BY LATE JULY, MERCEDES Homes was 45 days into its due diligence period with a builder that served the Washington, D.C.-Virginia market, which Melbourne, Fla.-based Mercedes wants to buy. Mercedes builds in North and South Carolina, so Virginia makes sense, geographically, for expansion. But for Keith Buescher, Mercedes' president, three basic factors will ultimately make or break this deal: having the right people and sufficient capital in place, and being able to find land. The first two, he concedes, are “a lot easier to come by” than the third, “especially in the [D.C.] market, where land availability is impossible.”
Any growth-minded builder can relate to Buescher's concerns. But as they scramble frantically to find the next pot of gold, it's clear their expeditions aren't governed by set rules. Closer looks at four companies that have expanded into new markets within the past 12 months, and one whose new division recently embarked on “Year Two,” reveal that each places different importance on such things as pre-entry market research and post-entry advertising. Each also has its own way of exporting its corporate culture.
But their actions affirm that success or failure of a new division rests with the leadership and market savvy of the person they install to manage it. And it would be hard to overestimate the value of experienced construction managers to keep production moving fast-forward, or local brokers who can provide much-needed advice about everything from land values to local zoning politics.
TREADING CAREFULLY When Indianapolis-based C.P. Morgan Communities decided the time was right to expand outside of its home state of Indiana, its officials were careful to a fault about selecting that breakout market.
This builder spent 18 months analyzing 25 markets before choosing Charlotte, N.C., which it entered on Jan. 3, 2005 (although it had been purchasing land there for several months). During the exploratory stage, Morgan retained the National Association of Realtors' research staff, which provided demographic and economic profiles of each market. The builder also sent “cross-functional” teams to several markets to obtain first-hand observations, says Mark Boyce, Morgan's executive vice president of development.
After paring its choices to finalists that included Tampa and Cincinnati, Morgan picked Charlotte, but not before getting an earful about the market's potential speed bumps from Karla Knotts, a vice president with Knotts Development Resources, a local real estate broker whom the builder retained as a consultant. She red-flagged Morgan on Charlotte's native quirks, such as builders who can't get appraisals for basements, and how pre-selling is “abnormal.” Knotts nevertheless lauds Morgan for the depth of its reconnaissance, “which was far more extensive than what other builders have done.”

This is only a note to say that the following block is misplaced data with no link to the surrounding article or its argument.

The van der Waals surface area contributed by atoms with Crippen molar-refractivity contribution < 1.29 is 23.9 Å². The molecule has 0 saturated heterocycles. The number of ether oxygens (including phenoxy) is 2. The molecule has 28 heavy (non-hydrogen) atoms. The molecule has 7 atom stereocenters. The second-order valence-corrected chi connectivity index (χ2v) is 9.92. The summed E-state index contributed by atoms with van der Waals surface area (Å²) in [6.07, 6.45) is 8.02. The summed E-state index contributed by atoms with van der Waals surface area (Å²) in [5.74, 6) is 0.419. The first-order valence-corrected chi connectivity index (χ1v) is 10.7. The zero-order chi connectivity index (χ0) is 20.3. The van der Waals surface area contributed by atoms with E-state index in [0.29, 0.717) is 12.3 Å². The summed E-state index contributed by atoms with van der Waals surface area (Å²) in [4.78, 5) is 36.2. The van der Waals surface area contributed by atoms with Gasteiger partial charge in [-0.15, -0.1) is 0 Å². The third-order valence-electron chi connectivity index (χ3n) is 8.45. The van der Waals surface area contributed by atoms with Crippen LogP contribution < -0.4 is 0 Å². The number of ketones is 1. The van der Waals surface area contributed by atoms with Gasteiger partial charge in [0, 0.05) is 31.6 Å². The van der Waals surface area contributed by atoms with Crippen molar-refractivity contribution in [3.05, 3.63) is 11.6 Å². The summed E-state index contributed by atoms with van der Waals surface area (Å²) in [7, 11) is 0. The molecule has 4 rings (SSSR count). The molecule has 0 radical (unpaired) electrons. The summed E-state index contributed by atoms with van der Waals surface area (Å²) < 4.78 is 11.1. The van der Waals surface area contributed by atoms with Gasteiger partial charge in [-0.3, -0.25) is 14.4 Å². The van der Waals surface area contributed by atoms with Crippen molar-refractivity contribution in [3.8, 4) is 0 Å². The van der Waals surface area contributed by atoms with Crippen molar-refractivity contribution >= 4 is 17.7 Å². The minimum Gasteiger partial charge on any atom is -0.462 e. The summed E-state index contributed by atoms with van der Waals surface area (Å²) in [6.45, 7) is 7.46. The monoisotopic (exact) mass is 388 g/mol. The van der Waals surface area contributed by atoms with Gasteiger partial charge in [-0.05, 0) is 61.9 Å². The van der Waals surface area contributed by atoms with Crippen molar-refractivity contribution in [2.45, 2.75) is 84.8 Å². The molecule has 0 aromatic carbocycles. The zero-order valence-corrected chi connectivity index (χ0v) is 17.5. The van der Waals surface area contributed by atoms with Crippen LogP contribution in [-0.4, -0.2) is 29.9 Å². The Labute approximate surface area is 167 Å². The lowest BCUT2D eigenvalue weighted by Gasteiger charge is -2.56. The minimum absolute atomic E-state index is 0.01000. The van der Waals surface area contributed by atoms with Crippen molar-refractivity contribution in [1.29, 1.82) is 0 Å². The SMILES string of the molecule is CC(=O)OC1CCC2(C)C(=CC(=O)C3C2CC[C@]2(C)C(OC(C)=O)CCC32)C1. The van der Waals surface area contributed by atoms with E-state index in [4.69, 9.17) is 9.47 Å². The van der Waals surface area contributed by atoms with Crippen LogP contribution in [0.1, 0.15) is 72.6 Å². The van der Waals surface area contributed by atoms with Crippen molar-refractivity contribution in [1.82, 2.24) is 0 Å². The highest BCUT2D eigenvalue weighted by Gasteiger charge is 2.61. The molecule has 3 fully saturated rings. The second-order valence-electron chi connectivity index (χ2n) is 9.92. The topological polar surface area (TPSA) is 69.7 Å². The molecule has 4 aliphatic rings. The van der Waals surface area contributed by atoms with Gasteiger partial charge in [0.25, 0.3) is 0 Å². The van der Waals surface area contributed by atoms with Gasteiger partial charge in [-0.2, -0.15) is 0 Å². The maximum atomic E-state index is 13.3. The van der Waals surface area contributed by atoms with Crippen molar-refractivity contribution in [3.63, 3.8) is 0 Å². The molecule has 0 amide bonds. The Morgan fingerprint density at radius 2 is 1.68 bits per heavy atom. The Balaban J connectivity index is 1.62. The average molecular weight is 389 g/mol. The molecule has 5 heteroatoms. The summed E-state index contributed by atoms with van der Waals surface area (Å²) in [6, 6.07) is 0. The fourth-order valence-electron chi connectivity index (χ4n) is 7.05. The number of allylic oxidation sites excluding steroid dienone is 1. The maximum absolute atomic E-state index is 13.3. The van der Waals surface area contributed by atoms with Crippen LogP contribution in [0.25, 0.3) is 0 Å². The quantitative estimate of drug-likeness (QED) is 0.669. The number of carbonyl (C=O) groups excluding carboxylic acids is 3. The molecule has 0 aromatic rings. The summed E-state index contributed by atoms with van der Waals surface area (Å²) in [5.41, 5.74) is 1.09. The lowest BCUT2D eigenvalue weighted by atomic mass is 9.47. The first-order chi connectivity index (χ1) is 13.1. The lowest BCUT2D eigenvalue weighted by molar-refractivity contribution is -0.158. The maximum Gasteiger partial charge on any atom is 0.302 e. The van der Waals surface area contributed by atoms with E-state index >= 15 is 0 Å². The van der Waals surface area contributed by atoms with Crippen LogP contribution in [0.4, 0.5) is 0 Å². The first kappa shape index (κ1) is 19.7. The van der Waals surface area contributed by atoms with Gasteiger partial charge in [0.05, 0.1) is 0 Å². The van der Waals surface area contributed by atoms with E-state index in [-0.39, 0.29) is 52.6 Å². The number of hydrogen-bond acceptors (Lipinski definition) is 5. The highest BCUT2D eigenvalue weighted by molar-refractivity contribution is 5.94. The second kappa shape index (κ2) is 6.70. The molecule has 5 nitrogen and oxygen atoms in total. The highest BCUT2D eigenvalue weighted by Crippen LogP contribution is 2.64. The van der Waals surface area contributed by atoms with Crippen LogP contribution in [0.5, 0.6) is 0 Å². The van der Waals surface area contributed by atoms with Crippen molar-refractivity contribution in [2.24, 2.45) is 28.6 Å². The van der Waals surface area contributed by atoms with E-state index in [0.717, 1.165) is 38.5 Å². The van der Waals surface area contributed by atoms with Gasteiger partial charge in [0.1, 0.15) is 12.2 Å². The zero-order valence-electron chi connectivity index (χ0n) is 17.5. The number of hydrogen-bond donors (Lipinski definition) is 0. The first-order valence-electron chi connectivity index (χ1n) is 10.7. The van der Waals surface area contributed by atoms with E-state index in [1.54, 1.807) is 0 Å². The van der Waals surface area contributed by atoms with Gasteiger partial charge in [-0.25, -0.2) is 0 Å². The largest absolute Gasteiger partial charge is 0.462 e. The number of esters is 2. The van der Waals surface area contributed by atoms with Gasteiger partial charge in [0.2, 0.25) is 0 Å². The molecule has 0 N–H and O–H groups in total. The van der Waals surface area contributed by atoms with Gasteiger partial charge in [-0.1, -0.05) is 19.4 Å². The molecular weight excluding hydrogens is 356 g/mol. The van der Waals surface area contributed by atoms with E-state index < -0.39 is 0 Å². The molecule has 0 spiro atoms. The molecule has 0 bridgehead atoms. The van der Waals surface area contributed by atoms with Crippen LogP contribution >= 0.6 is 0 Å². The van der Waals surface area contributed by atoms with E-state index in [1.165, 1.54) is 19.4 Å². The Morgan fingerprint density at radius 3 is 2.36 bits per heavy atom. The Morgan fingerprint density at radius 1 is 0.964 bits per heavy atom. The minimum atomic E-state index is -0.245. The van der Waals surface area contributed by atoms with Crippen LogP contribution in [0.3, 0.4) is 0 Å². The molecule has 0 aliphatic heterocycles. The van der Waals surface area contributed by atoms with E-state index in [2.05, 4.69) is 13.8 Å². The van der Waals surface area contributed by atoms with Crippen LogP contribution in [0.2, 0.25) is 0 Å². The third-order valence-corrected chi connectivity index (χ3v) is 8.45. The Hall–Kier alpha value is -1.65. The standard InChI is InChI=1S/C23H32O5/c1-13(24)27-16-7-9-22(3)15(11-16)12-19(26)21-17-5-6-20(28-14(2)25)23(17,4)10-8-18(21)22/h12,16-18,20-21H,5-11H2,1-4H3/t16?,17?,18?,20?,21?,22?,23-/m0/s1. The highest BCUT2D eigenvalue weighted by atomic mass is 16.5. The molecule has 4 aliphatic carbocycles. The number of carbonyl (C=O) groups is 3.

Charlotte might have attracted Morgan because no builder there captures more than 7 percent market share. Boyce also spoke approvingly of Charlotte's “strong population and job-creation growth.” More than 20 of the division's 60 employees came from the Indianapolis headquarters. Still, certain specialists, such as the division's purchasing and land managers, came from local ranks.
Morgan is building initially in five communities within this eight-county region. Knotts says the company has 4,000 entitled lots under contract, but Boyce wouldn't disclose Morgan's sales or closing targets for Charlotte. It's a safe bet, though, that the builder will use this market as a template for future expansion.
BORDER CROSSING When Holiday Builders' Pensacola, Fla.-based Gulf Coast division, which celebrated its first anniversary on June 14, started considering expansion late last year, opportunity knocked only 15 miles west, across the Florida state line. Baldwin County, Ala., a fast-growing area that welcomes between 4 million and 5 million tourists annually, has a population that's projected to jump 60 percent to 227,000 by 2020.
Holiday entered Baldwin County last fall and signed its first contracts in early 2005 for six communities within existing subdivisions, says Ron Tuttle, president of the Gulf Coast division. To find land, Holiday turned to local broker Troy Wilson, who runs Daphne, Ala.-based ERA Class.com Realty. Wilson knew Tuttle from when the two worked for The Mitchell Co. “My involvement with [Holiday] is looking at the market to see what's best suited for their product,” says Wilson.